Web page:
Can you believe that The Killers have been around for over 15 years?! Like most humans that existed in 2003, I loved the band's debut, Hot Fuss, but gradually, with each release, they faded from my interest. Wonderful Wonderful changed all of that in a single listen. This is a band that has found new inspiration through the personal journey of their charismatic lead man Brandon Flowers. This album is Flowers at his most open and vulnerable while not losing the confidence of a person with hope for the future. The best records make you want to dance at some point and likewise cry at another. Wonderful Wonderful is the perfect way to describe how this release will make you feel.


How shocked are you? Did I lose all credibility in your eyes? Is the debut solo album from a heartthrob formerly of the boy band One Direction really on this list?! 

Believe me, I get your skepticism but all I can say is to listen to it. Pick at least 3 songs, any 3 songs on Harry Styles, and I guarantee that you will, at the very least, be surprised.  Harry knew the built-in following he already had when he went to make this record and he didn't care about the risk of losing them. He sounds like he finally got to make the album he always wanted to make, like he is finally free to be his own true artist. In the same way that Robert Pattinson is doing his best to separate himself from the Twilight label, Harry Styles knows he is a talented artist with range and going with that belief is the only choice he will make from now on.


If Leonard Cohen joined Interpol, you would get The National. In the same vein as Radiohead, this critically acclaimed group from Cincinnati has become the poster child of the popular indie rock scene. If you are a white dude with a beard, black-rimmed glasses, and suspenders, you like The National. It is a well-deserved title, however, and Sleep Well Beast should only expand their fanbase as it is their most accessible album to date. The System Only Dreams in Total Darkness is their first single to ever chart at number one but don't worry, they keep their dark melancholy tone that we've grown to love so much. This is one of those bands that I believe will play an important role in the artistic world's social commentary movement.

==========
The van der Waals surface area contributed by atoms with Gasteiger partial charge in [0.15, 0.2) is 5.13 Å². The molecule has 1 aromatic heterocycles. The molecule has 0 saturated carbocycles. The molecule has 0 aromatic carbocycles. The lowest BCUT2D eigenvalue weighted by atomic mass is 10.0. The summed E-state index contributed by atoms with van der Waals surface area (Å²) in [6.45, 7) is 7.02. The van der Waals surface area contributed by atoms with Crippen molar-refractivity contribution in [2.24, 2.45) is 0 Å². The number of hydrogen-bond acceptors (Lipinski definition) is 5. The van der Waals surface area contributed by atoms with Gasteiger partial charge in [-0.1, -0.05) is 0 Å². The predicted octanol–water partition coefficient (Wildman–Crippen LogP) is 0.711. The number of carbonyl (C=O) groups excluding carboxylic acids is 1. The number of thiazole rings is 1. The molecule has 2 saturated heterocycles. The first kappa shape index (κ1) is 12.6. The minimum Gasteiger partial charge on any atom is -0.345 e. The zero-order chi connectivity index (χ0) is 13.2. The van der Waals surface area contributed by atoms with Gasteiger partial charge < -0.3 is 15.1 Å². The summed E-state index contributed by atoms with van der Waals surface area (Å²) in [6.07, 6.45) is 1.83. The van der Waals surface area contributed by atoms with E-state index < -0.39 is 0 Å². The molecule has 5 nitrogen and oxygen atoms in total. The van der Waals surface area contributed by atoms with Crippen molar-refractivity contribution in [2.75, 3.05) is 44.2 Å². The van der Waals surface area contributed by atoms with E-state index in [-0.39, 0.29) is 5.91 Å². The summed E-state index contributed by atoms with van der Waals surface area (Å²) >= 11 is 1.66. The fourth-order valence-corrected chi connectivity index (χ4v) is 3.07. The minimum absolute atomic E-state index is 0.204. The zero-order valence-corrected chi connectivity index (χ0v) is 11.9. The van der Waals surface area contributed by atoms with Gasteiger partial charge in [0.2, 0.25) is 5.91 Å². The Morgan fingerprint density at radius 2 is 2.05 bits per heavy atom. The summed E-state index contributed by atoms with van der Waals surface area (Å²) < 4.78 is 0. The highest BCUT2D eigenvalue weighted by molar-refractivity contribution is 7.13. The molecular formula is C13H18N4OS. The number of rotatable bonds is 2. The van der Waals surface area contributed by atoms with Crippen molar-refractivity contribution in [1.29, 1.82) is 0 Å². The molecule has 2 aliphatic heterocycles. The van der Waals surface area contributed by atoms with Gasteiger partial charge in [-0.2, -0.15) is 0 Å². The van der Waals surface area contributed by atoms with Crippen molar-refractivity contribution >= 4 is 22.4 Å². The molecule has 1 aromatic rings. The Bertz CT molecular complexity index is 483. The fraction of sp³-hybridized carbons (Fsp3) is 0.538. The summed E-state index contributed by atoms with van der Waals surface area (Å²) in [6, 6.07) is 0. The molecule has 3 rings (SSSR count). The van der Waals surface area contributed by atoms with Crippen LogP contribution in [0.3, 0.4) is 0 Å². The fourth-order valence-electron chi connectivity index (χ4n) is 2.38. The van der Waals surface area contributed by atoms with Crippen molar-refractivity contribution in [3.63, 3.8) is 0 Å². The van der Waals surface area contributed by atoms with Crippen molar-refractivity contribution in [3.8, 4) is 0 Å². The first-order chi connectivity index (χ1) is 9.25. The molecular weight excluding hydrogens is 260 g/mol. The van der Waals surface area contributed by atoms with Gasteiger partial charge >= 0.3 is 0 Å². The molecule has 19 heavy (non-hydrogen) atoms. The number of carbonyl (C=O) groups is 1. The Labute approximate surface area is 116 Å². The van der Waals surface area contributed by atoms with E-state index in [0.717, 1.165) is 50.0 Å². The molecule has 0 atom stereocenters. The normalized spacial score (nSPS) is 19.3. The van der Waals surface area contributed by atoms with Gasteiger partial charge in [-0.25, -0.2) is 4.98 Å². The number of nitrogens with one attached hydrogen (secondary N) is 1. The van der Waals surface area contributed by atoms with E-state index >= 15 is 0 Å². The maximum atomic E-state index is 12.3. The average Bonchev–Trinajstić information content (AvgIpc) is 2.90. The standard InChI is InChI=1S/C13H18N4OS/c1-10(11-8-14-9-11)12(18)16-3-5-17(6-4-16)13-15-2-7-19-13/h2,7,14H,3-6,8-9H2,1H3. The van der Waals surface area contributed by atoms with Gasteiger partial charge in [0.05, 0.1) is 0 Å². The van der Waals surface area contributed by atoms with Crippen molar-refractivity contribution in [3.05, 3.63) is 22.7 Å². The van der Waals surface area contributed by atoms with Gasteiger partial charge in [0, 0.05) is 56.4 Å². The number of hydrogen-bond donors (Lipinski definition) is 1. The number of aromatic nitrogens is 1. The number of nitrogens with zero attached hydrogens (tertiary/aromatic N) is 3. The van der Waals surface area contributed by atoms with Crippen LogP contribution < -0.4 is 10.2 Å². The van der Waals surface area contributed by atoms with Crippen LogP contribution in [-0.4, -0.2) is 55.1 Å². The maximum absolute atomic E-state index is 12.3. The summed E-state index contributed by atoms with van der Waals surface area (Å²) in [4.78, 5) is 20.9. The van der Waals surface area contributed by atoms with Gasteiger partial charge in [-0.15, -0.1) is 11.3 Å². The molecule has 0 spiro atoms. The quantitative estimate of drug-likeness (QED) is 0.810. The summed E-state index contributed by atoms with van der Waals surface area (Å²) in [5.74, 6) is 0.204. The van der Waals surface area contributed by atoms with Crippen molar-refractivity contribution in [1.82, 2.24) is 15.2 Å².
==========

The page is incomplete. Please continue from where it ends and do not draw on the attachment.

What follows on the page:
You're not going to find Something to Tell You on many "Best Of" lists and I find that a bit surprising. It's biggest detriment is that it doesn't differ that much from the band's full-length debut, Days Are Gone, but that record was a critical darling - why not stick with what works?!

Actually... I get it. HAIM took almost 4 years to release the follow-up to their tremendously successful rookie effort and to not try anything new or take any risks is kind of frustrating. What took so long? Was their no inspiration in that time period? Something to Tell You is safe but I have got to say...I still dig the sound. HAIM is just freaking cool. I hope it doesn't take 4 years for the next one. 


Julien Baker is a vitally important voice in the singer-songwriter scene today. As a young woman who identifies as both gay and Christian, she represents a portion of our community that needs to be heard and respected more. Bringing a beautiful folky sound inspired by her hometown of Memphis, Turn Out The Lights is the record for nearly all scenarios; like a lazy, rainy afternoon or an inspiring day trip to a neighboring town. She may seem meek on the surface but Julien Baker packs a punch and she will be heard.